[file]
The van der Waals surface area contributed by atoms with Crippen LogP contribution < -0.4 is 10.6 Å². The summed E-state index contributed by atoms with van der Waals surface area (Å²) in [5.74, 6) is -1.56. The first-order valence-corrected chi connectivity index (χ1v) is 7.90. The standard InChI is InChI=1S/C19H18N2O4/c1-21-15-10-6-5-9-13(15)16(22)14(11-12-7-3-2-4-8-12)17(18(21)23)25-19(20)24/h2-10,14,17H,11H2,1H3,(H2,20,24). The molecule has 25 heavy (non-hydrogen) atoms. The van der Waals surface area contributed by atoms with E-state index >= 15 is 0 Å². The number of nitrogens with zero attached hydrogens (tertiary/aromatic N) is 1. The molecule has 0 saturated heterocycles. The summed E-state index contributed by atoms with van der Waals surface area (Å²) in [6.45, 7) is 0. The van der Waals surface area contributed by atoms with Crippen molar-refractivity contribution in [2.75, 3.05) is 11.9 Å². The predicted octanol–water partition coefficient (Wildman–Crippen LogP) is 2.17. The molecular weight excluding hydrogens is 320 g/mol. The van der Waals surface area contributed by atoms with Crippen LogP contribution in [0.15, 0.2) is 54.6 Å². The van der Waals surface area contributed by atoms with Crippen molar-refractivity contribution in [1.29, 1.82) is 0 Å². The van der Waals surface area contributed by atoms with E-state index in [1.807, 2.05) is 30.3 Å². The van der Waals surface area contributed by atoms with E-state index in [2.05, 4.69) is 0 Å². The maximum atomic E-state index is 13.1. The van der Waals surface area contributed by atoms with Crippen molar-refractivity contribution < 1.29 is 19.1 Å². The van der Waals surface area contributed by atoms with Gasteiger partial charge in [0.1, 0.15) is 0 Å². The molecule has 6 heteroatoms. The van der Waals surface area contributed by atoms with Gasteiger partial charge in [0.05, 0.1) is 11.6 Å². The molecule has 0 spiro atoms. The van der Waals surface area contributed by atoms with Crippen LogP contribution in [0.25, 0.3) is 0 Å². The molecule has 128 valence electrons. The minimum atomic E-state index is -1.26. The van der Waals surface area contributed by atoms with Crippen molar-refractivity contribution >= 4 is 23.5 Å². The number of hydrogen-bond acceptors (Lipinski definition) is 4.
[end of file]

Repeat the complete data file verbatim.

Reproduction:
The van der Waals surface area contributed by atoms with Crippen LogP contribution < -0.4 is 10.6 Å². The summed E-state index contributed by atoms with van der Waals surface area (Å²) in [5.74, 6) is -1.56. The first-order valence-corrected chi connectivity index (χ1v) is 7.90. The standard InChI is InChI=1S/C19H18N2O4/c1-21-15-10-6-5-9-13(15)16(22)14(11-12-7-3-2-4-8-12)17(18(21)23)25-19(20)24/h2-10,14,17H,11H2,1H3,(H2,20,24). The molecule has 25 heavy (non-hydrogen) atoms. The van der Waals surface area contributed by atoms with E-state index >= 15 is 0 Å². The number of nitrogens with zero attached hydrogens (tertiary/aromatic N) is 1. The molecule has 0 saturated heterocycles. The summed E-state index contributed by atoms with van der Waals surface area (Å²) in [6.45, 7) is 0. The van der Waals surface area contributed by atoms with Crippen molar-refractivity contribution in [2.75, 3.05) is 11.9 Å². The predicted octanol–water partition coefficient (Wildman–Crippen LogP) is 2.17. The molecular weight excluding hydrogens is 320 g/mol. The van der Waals surface area contributed by atoms with Crippen LogP contribution in [0.15, 0.2) is 54.6 Å². The van der Waals surface area contributed by atoms with Crippen molar-refractivity contribution in [1.29, 1.82) is 0 Å². The van der Waals surface area contributed by atoms with E-state index in [1.807, 2.05) is 30.3 Å². The van der Waals surface area contributed by atoms with E-state index in [2.05, 4.69) is 0 Å². The maximum atomic E-state index is 13.1. The van der Waals surface area contributed by atoms with Crippen molar-refractivity contribution < 1.29 is 19.1 Å². The van der Waals surface area contributed by atoms with Gasteiger partial charge in [0.1, 0.15) is 0 Å². The molecule has 6 heteroatoms. The van der Waals surface area contributed by atoms with Gasteiger partial charge in [0.05, 0.1) is 11.6 Å². The molecule has 0 spiro atoms. The van der Waals surface area contributed by atoms with Crippen LogP contribution in [0.25, 0.3) is 0 Å². The molecule has 128 valence electrons. The minimum atomic E-state index is -1.26. The van der Waals surface area contributed by atoms with Crippen molar-refractivity contribution >= 4 is 23.5 Å². The number of hydrogen-bond acceptors (Lipinski definition) is 4.